“Got my mojo working,” growled blues extraordinaire Muddy Waters nearly 60 years ago, “but it just don’t work on you.”
It’s a sentiment that Mahindra Racing’s first season veteran Bruno Senna and the team’s new signing Nick Heidfeld can identify with. Both showed flashes of something special in the first Formula E season; both failed to convert those glimpses of greatness into significant points finishes. Both began their season with abortive campaigns in Beijing. Both had dramatic crashes and needless penalties. Both are hoping that sweeping changes, new relationships and new technology will make for a much clearer path to success in season two.
“Last year we had some good races but for one reason or another we didn’t get the results,” Senna admits. The affable Brazilian fell victim to easily-damaged suspension multiple times, was penalised in Punta del Este when his mechanics didn’t put his wheels on early enough, and wiped out a possible podium place in Malaysia by slidin g spectacularly into the wall just a handful of corners from the finish line. His team mate, Karun Chandhok, struggled with thermal management issues and a car that never seemed to be fully pieced together. The team finished eighth out of 10 teams, scoring 58 points (victors e.dams-Renault totted up 232).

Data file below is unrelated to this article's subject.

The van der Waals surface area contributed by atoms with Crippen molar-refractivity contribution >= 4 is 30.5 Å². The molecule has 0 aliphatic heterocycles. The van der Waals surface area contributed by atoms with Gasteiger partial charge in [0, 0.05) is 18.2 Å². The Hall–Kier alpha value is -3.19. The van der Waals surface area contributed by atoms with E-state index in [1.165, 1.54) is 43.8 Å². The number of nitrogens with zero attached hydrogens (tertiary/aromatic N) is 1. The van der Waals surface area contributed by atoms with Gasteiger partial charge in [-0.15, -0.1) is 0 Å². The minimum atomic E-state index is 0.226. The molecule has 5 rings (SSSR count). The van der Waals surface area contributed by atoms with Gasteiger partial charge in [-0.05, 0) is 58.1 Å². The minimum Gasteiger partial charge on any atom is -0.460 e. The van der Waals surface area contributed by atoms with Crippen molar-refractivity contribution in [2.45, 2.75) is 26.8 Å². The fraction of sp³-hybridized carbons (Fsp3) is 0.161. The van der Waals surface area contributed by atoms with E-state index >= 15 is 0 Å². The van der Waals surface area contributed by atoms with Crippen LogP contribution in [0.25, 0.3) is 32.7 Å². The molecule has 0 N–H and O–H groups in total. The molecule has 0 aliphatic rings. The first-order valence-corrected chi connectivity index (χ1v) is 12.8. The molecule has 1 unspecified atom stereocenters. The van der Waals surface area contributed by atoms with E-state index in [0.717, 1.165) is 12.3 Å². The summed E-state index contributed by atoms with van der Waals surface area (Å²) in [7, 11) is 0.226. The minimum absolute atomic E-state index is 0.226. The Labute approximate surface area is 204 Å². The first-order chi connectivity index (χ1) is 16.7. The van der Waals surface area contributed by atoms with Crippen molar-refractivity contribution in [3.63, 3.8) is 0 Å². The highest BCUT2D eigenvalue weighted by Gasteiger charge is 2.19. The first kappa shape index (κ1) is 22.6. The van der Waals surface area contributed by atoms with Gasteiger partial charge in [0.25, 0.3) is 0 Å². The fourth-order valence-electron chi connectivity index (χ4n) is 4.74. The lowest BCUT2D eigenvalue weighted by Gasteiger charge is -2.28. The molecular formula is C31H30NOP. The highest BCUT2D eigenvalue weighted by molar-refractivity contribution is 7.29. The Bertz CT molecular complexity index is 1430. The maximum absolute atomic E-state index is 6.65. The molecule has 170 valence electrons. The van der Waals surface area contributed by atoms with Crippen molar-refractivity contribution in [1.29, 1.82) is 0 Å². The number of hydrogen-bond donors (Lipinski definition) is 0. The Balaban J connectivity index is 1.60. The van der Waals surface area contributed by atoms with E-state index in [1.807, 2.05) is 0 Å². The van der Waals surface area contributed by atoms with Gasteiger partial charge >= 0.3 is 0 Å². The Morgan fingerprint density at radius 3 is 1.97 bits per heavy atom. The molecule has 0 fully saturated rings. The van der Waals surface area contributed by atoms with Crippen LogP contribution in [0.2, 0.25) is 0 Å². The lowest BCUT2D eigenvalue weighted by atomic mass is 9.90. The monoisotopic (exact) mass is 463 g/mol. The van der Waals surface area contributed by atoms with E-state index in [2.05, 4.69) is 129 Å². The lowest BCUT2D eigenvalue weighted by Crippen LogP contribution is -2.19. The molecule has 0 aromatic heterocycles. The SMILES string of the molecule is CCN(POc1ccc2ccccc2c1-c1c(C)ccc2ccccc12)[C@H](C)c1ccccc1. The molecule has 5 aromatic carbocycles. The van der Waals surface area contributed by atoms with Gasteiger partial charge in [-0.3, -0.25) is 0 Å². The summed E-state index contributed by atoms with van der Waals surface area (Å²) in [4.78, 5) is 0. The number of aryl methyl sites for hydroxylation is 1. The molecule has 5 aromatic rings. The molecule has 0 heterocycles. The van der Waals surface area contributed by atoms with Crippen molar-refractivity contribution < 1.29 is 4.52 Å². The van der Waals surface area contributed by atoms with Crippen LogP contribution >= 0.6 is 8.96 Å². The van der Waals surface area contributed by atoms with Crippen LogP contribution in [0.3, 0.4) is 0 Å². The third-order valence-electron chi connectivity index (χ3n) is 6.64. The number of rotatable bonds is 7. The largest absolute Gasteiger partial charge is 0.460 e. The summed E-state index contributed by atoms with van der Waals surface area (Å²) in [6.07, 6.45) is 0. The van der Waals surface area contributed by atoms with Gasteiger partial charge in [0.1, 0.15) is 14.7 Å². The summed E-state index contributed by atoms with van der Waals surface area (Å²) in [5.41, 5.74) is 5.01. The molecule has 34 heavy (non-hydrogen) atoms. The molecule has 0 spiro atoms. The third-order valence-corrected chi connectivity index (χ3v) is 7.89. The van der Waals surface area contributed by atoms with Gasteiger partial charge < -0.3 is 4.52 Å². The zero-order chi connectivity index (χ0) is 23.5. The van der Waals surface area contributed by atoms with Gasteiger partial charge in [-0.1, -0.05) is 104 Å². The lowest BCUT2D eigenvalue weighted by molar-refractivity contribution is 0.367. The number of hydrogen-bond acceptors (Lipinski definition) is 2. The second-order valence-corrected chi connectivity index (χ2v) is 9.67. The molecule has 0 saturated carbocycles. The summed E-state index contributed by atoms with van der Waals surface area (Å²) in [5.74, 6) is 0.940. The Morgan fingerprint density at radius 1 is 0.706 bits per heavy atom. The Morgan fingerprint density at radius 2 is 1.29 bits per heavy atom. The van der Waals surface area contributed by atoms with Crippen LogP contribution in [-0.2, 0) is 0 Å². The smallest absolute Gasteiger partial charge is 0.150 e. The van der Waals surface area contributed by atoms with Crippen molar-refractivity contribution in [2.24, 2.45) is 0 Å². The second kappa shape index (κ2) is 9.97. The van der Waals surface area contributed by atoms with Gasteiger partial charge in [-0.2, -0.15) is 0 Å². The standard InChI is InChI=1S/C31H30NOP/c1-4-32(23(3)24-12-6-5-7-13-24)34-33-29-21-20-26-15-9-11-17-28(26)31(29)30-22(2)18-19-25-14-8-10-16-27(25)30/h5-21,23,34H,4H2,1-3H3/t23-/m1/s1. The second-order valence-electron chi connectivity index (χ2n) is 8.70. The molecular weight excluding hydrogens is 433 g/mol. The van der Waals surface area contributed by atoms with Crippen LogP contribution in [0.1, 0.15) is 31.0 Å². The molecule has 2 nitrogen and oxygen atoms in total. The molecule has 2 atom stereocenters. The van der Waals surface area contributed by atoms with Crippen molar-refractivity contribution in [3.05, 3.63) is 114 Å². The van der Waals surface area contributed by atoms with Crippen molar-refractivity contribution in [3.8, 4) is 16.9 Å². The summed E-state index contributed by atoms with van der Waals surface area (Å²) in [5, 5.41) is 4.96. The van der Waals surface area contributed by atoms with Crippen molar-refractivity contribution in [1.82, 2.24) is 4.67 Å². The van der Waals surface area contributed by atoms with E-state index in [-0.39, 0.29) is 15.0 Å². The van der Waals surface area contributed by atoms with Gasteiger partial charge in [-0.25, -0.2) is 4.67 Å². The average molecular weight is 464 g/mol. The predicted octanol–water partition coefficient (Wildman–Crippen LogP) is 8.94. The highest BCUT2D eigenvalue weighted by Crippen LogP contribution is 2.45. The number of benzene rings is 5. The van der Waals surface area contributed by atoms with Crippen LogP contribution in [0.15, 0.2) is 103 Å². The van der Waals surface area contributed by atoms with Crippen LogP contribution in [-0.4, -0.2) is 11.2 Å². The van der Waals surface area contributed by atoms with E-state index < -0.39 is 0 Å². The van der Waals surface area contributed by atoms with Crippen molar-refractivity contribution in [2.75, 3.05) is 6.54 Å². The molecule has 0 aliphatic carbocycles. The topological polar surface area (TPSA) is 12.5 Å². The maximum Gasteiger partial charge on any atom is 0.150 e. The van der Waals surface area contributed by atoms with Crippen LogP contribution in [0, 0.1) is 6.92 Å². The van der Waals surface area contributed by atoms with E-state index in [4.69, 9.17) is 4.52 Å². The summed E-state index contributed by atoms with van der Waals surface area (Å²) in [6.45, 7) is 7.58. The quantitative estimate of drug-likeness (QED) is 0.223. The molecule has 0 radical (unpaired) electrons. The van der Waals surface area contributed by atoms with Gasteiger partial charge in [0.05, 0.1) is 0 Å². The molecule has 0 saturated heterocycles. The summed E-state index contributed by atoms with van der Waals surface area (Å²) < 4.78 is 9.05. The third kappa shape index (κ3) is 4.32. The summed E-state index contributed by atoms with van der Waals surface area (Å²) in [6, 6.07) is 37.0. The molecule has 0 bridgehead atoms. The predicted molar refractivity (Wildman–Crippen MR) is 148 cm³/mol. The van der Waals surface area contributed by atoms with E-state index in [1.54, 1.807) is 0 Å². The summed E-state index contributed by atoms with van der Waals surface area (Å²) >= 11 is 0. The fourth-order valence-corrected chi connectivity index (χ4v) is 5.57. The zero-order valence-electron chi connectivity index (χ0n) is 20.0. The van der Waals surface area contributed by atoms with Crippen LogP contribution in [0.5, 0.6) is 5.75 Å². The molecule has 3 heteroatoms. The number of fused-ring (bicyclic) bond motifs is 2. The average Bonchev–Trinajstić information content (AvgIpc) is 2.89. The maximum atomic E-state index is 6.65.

“Some teams did a better job than we did in developing their cars,” Senna says. “At the end of the season, we were still having more struggles than other teams. There were a few incidents that were avoidable that put us on the back foot.”
Monaco-based outfit Venturi was another team that showed pace and potential but which failed, ultimately, to deliver. Ninth position and 53 points was the best that the team could manage. While racing in the black and red cars, Heidfeld suffered a series of incidents, accidents and penalties that destroyed his season. The cumulative effect of the issues prompted his move – a move that was widely (and incorrectly) reported to have been forced upon him when the team hired Jacques Villeneuve.
“It was me that made the decision,” he says, quietly and in a neat, precise German accent. “Venturi’s performance was quite good – not in terms of results, but the team could have won three races. I like the people there and I was pushing very hard with them but I was not convinced that everything we were planning together could be achieved. In the end, I thought I could be more successful somewhere else.”
This is an excerpt from the October 2015 edition of the Current E magazine.